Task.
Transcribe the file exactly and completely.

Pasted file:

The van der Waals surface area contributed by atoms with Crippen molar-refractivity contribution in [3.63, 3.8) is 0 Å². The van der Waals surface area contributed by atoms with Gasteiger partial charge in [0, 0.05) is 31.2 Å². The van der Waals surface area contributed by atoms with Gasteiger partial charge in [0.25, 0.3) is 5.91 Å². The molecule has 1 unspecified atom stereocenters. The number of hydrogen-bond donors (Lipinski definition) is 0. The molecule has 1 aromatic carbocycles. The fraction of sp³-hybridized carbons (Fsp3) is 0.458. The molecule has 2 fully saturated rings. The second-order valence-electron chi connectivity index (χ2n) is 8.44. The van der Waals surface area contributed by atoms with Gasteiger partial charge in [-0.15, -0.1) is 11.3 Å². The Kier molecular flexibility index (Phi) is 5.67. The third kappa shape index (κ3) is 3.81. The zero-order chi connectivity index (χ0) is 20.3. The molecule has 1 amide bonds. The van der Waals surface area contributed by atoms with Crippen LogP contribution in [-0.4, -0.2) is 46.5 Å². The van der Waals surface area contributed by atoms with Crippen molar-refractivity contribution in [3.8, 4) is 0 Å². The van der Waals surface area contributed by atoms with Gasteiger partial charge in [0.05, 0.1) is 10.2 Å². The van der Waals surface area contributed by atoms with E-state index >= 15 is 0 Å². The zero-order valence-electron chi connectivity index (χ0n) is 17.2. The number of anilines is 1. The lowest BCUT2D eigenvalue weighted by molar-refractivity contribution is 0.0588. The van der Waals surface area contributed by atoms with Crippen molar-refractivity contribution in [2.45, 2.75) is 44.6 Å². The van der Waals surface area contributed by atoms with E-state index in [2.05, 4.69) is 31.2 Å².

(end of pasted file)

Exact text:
The van der Waals surface area contributed by atoms with Crippen molar-refractivity contribution in [3.63, 3.8) is 0 Å². The van der Waals surface area contributed by atoms with Gasteiger partial charge in [0, 0.05) is 31.2 Å². The van der Waals surface area contributed by atoms with Gasteiger partial charge in [0.25, 0.3) is 5.91 Å². The molecule has 1 unspecified atom stereocenters. The number of hydrogen-bond donors (Lipinski definition) is 0. The molecule has 1 aromatic carbocycles. The fraction of sp³-hybridized carbons (Fsp3) is 0.458. The molecule has 2 fully saturated rings. The second-order valence-electron chi connectivity index (χ2n) is 8.44. The van der Waals surface area contributed by atoms with Gasteiger partial charge in [-0.15, -0.1) is 11.3 Å². The Kier molecular flexibility index (Phi) is 5.67. The third kappa shape index (κ3) is 3.81. The zero-order chi connectivity index (χ0) is 20.3. The molecule has 1 amide bonds. The van der Waals surface area contributed by atoms with Crippen LogP contribution in [-0.4, -0.2) is 46.5 Å². The van der Waals surface area contributed by atoms with Crippen molar-refractivity contribution in [3.8, 4) is 0 Å². The van der Waals surface area contributed by atoms with Gasteiger partial charge in [0.05, 0.1) is 10.2 Å². The van der Waals surface area contributed by atoms with E-state index >= 15 is 0 Å². The zero-order valence-electron chi connectivity index (χ0n) is 17.2. The number of anilines is 1. The lowest BCUT2D eigenvalue weighted by molar-refractivity contribution is 0.0588. The van der Waals surface area contributed by atoms with Crippen molar-refractivity contribution in [2.45, 2.75) is 44.6 Å². The van der Waals surface area contributed by atoms with E-state index in [2.05, 4.69) is 31.2 Å².